VIEW VIDEO Tomorrow we’re celebrating Martin Luther King, Jr. Day, a fitting time to honor the life of a moral pioneer, who helped the world perceive the insidious evil of racism and pointed all of us, black and white alike, to a promised land of racial justice. It is a land not yet realized, but every day, in many and various ways, many people labor and pray to make it a reality.
I remember, with almost perfect recall, when I didn’t want to be racist anymore. A college student, home for the summer, visited our home selling magazines and my parent’s signed up for Time magazine. As part of the deal, they received a book of photographs made famous in the pages of Time. One of the pictures showed a 25-year-old black man named Roosevelt Townes, chained to a tree and burnt to death with a blow torch by a mob of 500 white men, women, and children on April 13, 1937, in Duck Hill, Mississippi. It was the first picture of a lynching ever shown in a national magazine and created a firestorm of protest, inspiring an effort to pass a federal anti-lynching law, which eventually failed in the Senate when the southern senators, apparently wanting the freedom to lynch as many black people as they wished, refused to lend their support. Senator Allen Ellender of Louisiana declared, “We shall at all cost preserve the white supremacy of America.” Martin Luther King, Jr. was 8 years old.
Sickened by that picture, I decided then and there I didn’t want to be racist. I didn’t want to tell jokes about black people. I didn’t want to assume the worst about black people or be suspicious of them. I didn’t want to be friends with racist people. I didn’t want white people to have one set of laws and black people another. I remember that moment precisely, sitting on the couch in our living room, looking at that sickening picture, deciding then and there I didn’t want to be racist anymore.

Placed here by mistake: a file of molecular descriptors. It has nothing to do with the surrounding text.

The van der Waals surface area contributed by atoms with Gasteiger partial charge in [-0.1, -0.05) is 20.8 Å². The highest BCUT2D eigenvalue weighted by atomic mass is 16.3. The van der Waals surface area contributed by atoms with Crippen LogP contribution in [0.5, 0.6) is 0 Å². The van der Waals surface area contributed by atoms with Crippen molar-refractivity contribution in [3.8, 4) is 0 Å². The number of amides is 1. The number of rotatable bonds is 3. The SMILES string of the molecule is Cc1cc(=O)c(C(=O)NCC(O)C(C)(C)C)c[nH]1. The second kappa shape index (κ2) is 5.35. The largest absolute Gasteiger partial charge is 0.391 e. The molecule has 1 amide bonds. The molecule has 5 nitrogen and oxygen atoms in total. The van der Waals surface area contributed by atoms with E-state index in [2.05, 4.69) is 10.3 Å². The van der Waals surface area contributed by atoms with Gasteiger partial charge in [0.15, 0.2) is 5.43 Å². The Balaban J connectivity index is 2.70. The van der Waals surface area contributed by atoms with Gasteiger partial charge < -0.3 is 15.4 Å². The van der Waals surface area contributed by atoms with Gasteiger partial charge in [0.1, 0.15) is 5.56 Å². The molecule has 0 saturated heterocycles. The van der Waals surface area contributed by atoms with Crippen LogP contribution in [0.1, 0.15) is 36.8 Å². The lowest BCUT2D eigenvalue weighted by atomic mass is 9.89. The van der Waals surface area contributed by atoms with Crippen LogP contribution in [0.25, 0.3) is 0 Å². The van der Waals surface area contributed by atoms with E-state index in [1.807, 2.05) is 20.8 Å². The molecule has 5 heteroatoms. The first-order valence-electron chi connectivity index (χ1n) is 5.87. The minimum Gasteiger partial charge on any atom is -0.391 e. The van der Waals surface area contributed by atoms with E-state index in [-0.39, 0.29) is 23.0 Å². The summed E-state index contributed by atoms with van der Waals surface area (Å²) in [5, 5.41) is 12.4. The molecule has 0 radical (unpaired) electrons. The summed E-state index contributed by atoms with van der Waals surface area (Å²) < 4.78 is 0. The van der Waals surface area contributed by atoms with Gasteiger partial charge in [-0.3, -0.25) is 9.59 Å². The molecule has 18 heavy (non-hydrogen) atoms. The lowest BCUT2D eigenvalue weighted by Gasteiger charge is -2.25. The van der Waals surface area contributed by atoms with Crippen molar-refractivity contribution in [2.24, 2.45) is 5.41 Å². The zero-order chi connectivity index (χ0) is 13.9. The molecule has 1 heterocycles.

Senator Ellender’s sentiment from 1937 can still be found. Too many Americans are determined to preserve the white supremacy of America. A study of the January 6th insurrectionists by the University of Chicago revealed many of the insurrectionists lived in areas of the country where white people were a minority. Motivated by a conspiracy theory called the Great Replacement Theory, they, like the white supremacists and anti-Semites at the Unite the Right rally in Charlottesville, VA in 2017, were determined to see white people, as we become a minority, nevertheless hold onto power by any means necessary, including violence. Just as in 1937, certain senators and representatives today refuse to do the right and decent thing and investigate the January 6th insurrection, dismissing the violence and racism as peaceful patriotism. Roosevelt Townes was murdered in 1937, but in some corners of our country, it might as well have been yesterday. Let’s remember that though a Capitol police officer was killed on January 6th, over a year later not one person has been charged with murder. Whiteness has its privileges.